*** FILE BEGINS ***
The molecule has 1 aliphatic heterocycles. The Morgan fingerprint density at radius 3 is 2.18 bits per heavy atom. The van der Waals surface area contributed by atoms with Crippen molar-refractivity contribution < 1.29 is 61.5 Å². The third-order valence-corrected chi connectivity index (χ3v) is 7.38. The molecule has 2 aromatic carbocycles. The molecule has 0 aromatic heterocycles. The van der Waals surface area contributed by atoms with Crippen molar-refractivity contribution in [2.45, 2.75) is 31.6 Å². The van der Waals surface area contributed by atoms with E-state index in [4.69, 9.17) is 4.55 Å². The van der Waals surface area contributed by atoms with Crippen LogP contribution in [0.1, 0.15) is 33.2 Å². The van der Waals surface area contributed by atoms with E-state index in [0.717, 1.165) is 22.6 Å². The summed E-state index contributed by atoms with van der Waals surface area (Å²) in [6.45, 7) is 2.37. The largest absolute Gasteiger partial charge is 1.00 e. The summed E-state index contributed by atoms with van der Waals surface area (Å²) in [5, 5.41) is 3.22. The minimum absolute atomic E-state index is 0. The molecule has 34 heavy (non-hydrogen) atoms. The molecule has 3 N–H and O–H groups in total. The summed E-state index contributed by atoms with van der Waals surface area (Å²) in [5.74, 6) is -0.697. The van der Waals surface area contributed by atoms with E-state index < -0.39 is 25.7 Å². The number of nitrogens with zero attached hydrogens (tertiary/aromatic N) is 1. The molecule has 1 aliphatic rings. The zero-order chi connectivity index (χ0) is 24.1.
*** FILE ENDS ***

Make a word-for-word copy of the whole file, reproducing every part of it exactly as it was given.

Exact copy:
The molecule has 1 aliphatic heterocycles. The Morgan fingerprint density at radius 3 is 2.18 bits per heavy atom. The van der Waals surface area contributed by atoms with Crippen molar-refractivity contribution < 1.29 is 61.5 Å². The third-order valence-corrected chi connectivity index (χ3v) is 7.38. The molecule has 2 aromatic carbocycles. The molecule has 0 aromatic heterocycles. The van der Waals surface area contributed by atoms with Crippen molar-refractivity contribution in [2.45, 2.75) is 31.6 Å². The van der Waals surface area contributed by atoms with E-state index in [4.69, 9.17) is 4.55 Å². The van der Waals surface area contributed by atoms with Crippen LogP contribution in [0.1, 0.15) is 33.2 Å². The van der Waals surface area contributed by atoms with E-state index in [0.717, 1.165) is 22.6 Å². The summed E-state index contributed by atoms with van der Waals surface area (Å²) in [6.45, 7) is 2.37. The largest absolute Gasteiger partial charge is 1.00 e. The summed E-state index contributed by atoms with van der Waals surface area (Å²) in [5, 5.41) is 3.22. The minimum absolute atomic E-state index is 0. The molecule has 34 heavy (non-hydrogen) atoms. The molecule has 3 N–H and O–H groups in total. The summed E-state index contributed by atoms with van der Waals surface area (Å²) in [5.74, 6) is -0.697. The van der Waals surface area contributed by atoms with E-state index < -0.39 is 25.7 Å². The number of nitrogens with zero attached hydrogens (tertiary/aromatic N) is 1. The molecule has 1 aliphatic rings. The zero-order chi connectivity index (χ0) is 24.1.